What Risk-based Rebalancing Brings To The Table

Our Head of Portfolio Construction, Richard Yeh, recently shared with The Business Times how Syfe’s risk-based rebalancing strategy keeps our clients’ portfolio allocation at its most optimal, no matter which way the market swings.

Richard’s byline piece, titled “The value of risk-based rebalancing”, examines how risk-based rebalancing changes portfolio allocations in response to a sustained increase in market risk to mitigate losses and help investors stay invested for the long haul. When investors are assured that their portfolio risk is always in sync with their risk tolerance, they are less likely to panic sell their investments in a downturn, thus paving the way for long-term investment success. 

The following is a brief summary of the article. 

In risk-based rebalancing, a rebalancing is triggered when the risk within a portfolio either exceeds or falls below an investor’s desired risk level. If portfolio risk increases beyond an investor’s risk threshold – and the portfolio is not rebalanced back to its intended risk level – the investor is taking on more risk than what they are comfortable with.

To better understand the benefits of risk-based rebalancing, let’s look at how a hypothetical investor with a 15% Downside Risk portfolio would have fared during the 2008 global financial crisis. (This 15% Downside Risk represents the investor’s risk threshold. In other words, it means that they are comfortable with a 97.5% chance that their portfolio will not lose more than 15% in a given year.)

Weeks before the economic crisis began in earnest, the portfolio had an asset allocation of 39% equities, 50% bonds and 11% commodities. But by late September 2008, Syfe’s Automated Risk Managed Investing (ARI) algorithm had detected increased tremors of market volatility and forecasted even higher volatility ahead.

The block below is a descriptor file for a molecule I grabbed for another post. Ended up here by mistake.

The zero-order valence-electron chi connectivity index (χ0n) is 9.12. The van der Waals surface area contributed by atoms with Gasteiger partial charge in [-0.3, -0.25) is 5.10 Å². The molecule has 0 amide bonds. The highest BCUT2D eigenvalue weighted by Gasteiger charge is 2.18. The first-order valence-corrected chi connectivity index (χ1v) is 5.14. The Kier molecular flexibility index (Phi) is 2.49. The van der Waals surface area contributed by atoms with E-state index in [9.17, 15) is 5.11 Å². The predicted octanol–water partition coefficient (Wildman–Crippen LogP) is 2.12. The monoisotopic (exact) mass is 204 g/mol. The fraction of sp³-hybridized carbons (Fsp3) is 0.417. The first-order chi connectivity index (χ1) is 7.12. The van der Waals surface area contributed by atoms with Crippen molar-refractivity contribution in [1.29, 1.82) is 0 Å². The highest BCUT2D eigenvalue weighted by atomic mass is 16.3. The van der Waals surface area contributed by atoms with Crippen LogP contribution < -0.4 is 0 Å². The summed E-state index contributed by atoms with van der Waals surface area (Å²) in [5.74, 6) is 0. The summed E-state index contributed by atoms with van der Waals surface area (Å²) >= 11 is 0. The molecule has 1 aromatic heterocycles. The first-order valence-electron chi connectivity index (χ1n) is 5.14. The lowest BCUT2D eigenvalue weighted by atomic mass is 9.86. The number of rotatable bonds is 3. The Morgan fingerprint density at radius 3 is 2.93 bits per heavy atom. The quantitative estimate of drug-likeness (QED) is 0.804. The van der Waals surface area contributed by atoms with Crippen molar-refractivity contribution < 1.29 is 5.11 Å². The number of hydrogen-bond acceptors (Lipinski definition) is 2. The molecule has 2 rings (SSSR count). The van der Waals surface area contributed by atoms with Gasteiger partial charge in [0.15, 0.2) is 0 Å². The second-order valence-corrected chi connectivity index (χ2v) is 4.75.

Before the portfolio was rebalanced, the chart on the left is how the risk projection of the 15% Downside Risk portfolio would have looked based on its original asset allocation. 

Syfe conducts such risk projections daily using Monte Carlo simulations to predict thousands of possible future market scenarios and calculate the probability of each one happening. The upper bound of the curve (in blue) corresponds to the best-case scenario generated while the lower bound of the curve (in red) corresponds to the worst-case scenario generated.

The chart on the left shows how the projected loss potential had exceeded the portfolio’s Downside Risk Target (indicated by the green zone). This projection meant that in more than 2.5% of all forecasted scenarios, the portfolio could lose more than 15% of its value that year. This potential loss would have been far greater than what the investor would have been prepared to lose, given his particular risk profile. 

To return the projected loss potential to within the portfolio’s Downside Risk allowance, ARI adjusted the portfolio weights to a less risky allocation by reducing the percentage of equities and increasing the percentage of bonds. The chart on the right shows the new risk projection after rebalancing. There is a more narrow U-shaped curve, reflecting how risk-based rebalancing has reduced the likelihood of the portfolio losing more than its downside risk target to the very minimum.

Switching into lower-risk assets better protected the portfolio and allowed the investor to dodge a large part of the worsening downturn. Comparing the Syfe portfolio with a benchmark Morningstar Moderate Index (which corresponds to a 60% equities and 40% fixed income medium risk portfolio), we see how risk-based rebalancing partially insulated the portfolio from the market crash. The benchmark portfolio, which followed a calendar rebalancing, was however exposed to the full brunt of the financial meltdown. 

Ultimately, Syfe’s risk-based rebalancing strategy delivers better risk-adjusted returns over the long term because portfolio risk is continuously monitored and kept from deviating away from its target level. 

For more insights on the value risk-based rebalancing can bring to your portfolio, read Richard’s complete byline here.  If you think risk-based rebalancing is the right strategy for you, start by finding out the ideal asset allocation for your portfolio.